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Turkey's first female central bank chief faces potential axe amid nepotism claims

The question concerning Hafize Gaye Erkan's dismissal is increasingly not "if" but "when," observers say.
Turkish Central Bank Governor Hafize Gaye Erkan attends the Planning and Budget Commission of the Turkish Grand National Assembly in Ankara on Oct. 03, 2023.

Hafize Gaye Erkan, the Princeton-educated economist who was brought in last year to turn around Turkey’s flailing economy, may become the fifth central bank chief to step down in five years amid allegations of nepotism involving her father — an outcome that would potentially undermine investor confidence as the government seeks to restore economic stability amid rising inflation and a weakening currency.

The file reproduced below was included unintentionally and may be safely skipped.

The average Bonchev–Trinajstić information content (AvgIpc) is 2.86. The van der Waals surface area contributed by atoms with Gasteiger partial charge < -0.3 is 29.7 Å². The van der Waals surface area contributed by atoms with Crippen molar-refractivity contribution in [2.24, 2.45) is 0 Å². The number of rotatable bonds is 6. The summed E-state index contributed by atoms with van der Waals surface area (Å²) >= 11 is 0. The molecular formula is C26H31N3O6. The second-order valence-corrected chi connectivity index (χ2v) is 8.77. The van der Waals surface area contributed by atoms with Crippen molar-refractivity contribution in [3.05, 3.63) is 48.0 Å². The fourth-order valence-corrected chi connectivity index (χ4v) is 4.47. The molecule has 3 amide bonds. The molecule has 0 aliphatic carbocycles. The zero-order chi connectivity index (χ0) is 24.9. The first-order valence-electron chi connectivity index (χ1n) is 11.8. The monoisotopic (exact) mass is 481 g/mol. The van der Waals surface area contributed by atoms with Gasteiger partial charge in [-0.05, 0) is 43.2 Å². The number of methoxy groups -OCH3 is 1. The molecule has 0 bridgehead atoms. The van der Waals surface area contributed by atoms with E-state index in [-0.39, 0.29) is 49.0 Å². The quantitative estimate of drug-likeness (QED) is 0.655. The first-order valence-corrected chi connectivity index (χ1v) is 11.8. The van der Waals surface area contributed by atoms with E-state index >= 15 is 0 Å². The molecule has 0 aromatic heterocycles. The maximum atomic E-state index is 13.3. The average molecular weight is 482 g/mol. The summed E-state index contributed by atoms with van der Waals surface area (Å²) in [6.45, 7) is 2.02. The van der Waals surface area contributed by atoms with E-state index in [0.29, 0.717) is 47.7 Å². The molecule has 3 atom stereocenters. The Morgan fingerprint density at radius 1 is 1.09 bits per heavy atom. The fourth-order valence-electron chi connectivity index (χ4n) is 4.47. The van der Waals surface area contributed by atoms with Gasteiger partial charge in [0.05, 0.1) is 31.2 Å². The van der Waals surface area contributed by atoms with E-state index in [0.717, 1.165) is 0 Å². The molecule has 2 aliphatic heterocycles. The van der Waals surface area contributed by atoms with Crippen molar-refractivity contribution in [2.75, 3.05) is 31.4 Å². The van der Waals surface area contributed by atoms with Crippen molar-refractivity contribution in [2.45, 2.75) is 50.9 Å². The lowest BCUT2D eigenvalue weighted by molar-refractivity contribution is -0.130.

The question is increasingly not "if" but "when" — that is, before the March 31 municipal elections in which Turkish President Recep Tayyip Erdogan hopes to wrest Istanbul back from the opposition, or after, observers say.

Speculation that Turkey’s first-ever central bank governor would get the boot arose in the wake of a Jan. 18 article that ran in the pro-opposition daily Sozcu newspaper, which stated that a central bank employee claimed she had been wrongfully sacked by Erkan’s father, Erol Erkan, who has no official role in the bank and therefore lacks the authority to take such action. Busra Bozkurt petitioned the presidential department that deals with such complaints on Jan. 5, saying he dismissed her after she refused to quit her job in the bank’s protocol department to become his daughter’s personal assistant. 

Ongoing claims

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